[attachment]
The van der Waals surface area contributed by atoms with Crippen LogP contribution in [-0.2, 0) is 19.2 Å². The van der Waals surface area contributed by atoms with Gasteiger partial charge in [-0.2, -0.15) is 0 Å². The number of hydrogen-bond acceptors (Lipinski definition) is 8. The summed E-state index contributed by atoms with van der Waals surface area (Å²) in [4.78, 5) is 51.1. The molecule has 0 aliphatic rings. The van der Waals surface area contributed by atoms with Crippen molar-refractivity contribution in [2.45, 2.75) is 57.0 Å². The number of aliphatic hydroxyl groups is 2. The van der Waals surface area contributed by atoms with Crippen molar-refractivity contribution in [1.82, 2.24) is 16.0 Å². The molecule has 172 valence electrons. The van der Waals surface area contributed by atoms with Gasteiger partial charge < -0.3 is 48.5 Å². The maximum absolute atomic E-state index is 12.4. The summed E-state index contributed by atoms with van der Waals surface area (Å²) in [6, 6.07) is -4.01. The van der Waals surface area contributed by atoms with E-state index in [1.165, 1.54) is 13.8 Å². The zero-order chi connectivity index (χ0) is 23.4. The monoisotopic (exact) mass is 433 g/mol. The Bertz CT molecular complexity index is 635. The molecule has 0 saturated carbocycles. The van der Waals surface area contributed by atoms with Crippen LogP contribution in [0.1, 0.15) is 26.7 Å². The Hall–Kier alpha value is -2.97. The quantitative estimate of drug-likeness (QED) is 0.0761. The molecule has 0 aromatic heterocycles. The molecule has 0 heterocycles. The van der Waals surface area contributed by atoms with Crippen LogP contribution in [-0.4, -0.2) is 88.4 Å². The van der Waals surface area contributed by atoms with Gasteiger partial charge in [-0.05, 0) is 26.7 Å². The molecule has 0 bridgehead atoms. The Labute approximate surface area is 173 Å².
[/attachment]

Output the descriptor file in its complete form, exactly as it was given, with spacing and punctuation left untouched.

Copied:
The van der Waals surface area contributed by atoms with Crippen LogP contribution in [-0.2, 0) is 19.2 Å². The van der Waals surface area contributed by atoms with Gasteiger partial charge in [-0.2, -0.15) is 0 Å². The number of hydrogen-bond acceptors (Lipinski definition) is 8. The summed E-state index contributed by atoms with van der Waals surface area (Å²) in [4.78, 5) is 51.1. The molecule has 0 aliphatic rings. The van der Waals surface area contributed by atoms with Crippen molar-refractivity contribution in [2.45, 2.75) is 57.0 Å². The number of aliphatic hydroxyl groups is 2. The van der Waals surface area contributed by atoms with Crippen molar-refractivity contribution in [1.82, 2.24) is 16.0 Å². The molecule has 172 valence electrons. The van der Waals surface area contributed by atoms with Gasteiger partial charge < -0.3 is 48.5 Å². The maximum absolute atomic E-state index is 12.4. The summed E-state index contributed by atoms with van der Waals surface area (Å²) in [6, 6.07) is -4.01. The van der Waals surface area contributed by atoms with E-state index in [1.165, 1.54) is 13.8 Å². The zero-order chi connectivity index (χ0) is 23.4. The monoisotopic (exact) mass is 433 g/mol. The Bertz CT molecular complexity index is 635. The molecule has 0 saturated carbocycles. The van der Waals surface area contributed by atoms with Crippen LogP contribution in [0.1, 0.15) is 26.7 Å². The Hall–Kier alpha value is -2.97. The quantitative estimate of drug-likeness (QED) is 0.0761. The molecule has 0 aromatic heterocycles. The molecule has 0 heterocycles. The van der Waals surface area contributed by atoms with Crippen LogP contribution in [-0.4, -0.2) is 88.4 Å². The van der Waals surface area contributed by atoms with Gasteiger partial charge in [-0.05, 0) is 26.7 Å². The molecule has 0 bridgehead atoms. The Labute approximate surface area is 173 Å².